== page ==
Increasing storage means increasing prices.
We continue to work with clients to make the transition to MicroMD Cloud for a number of reasons. Some seek to reduce their hardware and IT costs. Others want to minimize the work associated with upgrades and security patching and to ensure they are always on the current version with the latest features and fixes.. Others are proactively moving to the Cloud to mitigate potential risk. Others move when faced with high costs of upgrading server hardware or after being hit with ransomware. Regardless of the reason, the Cloud is a more flexible and secure solution to house a store of ever-growing, at-risk data than an aging server sitting under the administrators desk. Not to mention the Cloud enables staff and providers to access their PM & EMR software anytime, anywhere.
While the Cloud offers multiple benefits, healthcare organizations that are managing growing repositories of ePHI must determine what to budget for the service. Regardless of whether your PM and/or EMR software may be hosted in the MicroMD Cloud or through AWS, Azure, or another 3rd party hosting company, the cost will increase over time as the amount of data continues to grow. Whatever Cloud solution you select should offer data storage at two geographically different locations in case of a locational natural disaster. Additionally – and most importantly – you should ensure your service provider also stores a version of your data in a manner that allows for real-time disaster recovery. Each of those services typically requires a separate copy of the database that is stored on Cloud servers. The more data, the more storage space is needed across all three storage areas. As the data set grows, so will your cost to store the data. While budgeting costs for Cloud services may be similar to budgeting for in-house server hardware, processing, and storage resources, it makes sense to review what you realistically need to store in the Cloud to save on storage costs over time.
What’s driving the increase in data storage?
Your databases are expanding
Whether you host your software on your own in-house servers or in the Cloud, if you have EMR, you’ve likely noticed a significant increase in your data storage needs. Practice Management data doesn’t take up a significant storage footprint, even as it grows over time. EMR data is another story. Without even considering other kinds of files and documents that an organization may save in their EMR to streamline workflow efficiency and reduce risk, the database(s) that drive your EMR are LARGE and complex with possibly tens of thousands of data fields – or more! The volume of discrete data fields in an EMR database that allow for complex clinical decision support, interoperability, and quality reporting is large and will continue to grow. Everyone wants discrete data to slice and dice to drive industry change and make business decisions. Your ePrescribing platform and your integrated services need discrete data to work. CMS and commercial payers are making payment decisions based on quality and other measures that can only be calculated by discrete data. Auditors can run reporting and verify compliance with programs. The CDC can make better population-based health decisions. Providers need to share increasing masses of patient data to ensure interoperability. All of these things are based on discrete data. And, now that the data sharing walls between providers are starting to come down, more data, documents, and files are being shared between the hospital and primary care and specialty providers. This requires storage of data and supporting “things” that may have never been received/stored before.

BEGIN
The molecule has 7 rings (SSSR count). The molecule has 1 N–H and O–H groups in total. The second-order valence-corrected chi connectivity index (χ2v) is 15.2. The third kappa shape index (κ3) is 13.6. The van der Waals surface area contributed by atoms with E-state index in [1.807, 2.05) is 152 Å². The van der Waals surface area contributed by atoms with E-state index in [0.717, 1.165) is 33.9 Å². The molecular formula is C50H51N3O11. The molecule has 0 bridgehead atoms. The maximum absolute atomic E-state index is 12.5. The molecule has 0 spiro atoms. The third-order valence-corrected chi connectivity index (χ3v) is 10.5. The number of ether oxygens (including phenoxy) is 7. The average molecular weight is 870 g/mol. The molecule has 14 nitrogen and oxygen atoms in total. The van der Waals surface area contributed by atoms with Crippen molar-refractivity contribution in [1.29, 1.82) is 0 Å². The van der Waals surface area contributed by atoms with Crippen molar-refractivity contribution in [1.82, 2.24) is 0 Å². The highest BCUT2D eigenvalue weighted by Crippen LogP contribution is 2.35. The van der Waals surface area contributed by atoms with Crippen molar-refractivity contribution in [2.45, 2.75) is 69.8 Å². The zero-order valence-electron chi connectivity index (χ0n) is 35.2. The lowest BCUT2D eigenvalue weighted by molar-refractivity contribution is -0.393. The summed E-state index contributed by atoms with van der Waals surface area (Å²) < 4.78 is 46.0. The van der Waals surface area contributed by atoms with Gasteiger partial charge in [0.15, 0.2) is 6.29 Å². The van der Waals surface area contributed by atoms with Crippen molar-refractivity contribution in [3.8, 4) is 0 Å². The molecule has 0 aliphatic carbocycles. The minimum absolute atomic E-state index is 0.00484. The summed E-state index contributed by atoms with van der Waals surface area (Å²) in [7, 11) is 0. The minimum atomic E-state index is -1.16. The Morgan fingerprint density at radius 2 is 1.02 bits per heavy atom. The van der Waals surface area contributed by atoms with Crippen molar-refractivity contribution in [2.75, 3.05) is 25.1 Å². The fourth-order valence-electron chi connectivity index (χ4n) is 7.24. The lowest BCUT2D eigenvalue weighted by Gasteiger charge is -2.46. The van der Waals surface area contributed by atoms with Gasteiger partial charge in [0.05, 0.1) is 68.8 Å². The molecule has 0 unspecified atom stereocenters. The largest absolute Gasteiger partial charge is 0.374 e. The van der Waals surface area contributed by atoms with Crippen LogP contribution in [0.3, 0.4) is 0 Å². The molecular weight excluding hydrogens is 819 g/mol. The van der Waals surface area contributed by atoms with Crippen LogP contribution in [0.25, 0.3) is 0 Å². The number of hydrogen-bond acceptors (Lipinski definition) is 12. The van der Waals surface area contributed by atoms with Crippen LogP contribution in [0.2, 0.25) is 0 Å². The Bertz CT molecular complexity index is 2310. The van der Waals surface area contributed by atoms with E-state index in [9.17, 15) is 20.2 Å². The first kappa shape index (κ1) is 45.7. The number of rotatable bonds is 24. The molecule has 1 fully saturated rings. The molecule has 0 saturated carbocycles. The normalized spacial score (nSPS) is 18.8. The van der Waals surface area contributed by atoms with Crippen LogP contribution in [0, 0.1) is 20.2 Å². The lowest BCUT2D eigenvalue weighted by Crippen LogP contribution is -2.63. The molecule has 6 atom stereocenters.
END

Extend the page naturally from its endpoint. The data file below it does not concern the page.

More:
Let’s face it, your EMR data breeds like Tribbles
Anyone remember the Star Trek episode “The Trouble with Tribbles”? Those cute little purring balls of fluff multiplied inexplicably and exponentially. Sure, Practice Management and EMR software were originally intended to simply digitize paper charts and automate some manual clinical workflows. But, the reality was that EMR was envisioned to be a great conduit to start capturing more and more individual, discrete pieces of information to automate more than just manual practice workflows. Over time we’ve seen the evolution. EMR data is captured and rolled up into larger data stores which are now being aggregated and sliced and diced (think AI) to help improve clinical decision making, fill in medical information and care gaps across providers, improve payer operations, ensure profitable payments based on proof of meeting contracted requirements, offer analytics on massive patient populations, and monitor access, transactions, and documentation for fraud and potential medical malpractice. The volume of EMR data even has the power to drive the U.S. healthcare industry from fee-for-service to value-based care!
Audit logs are growing like Midwest grass during spring rains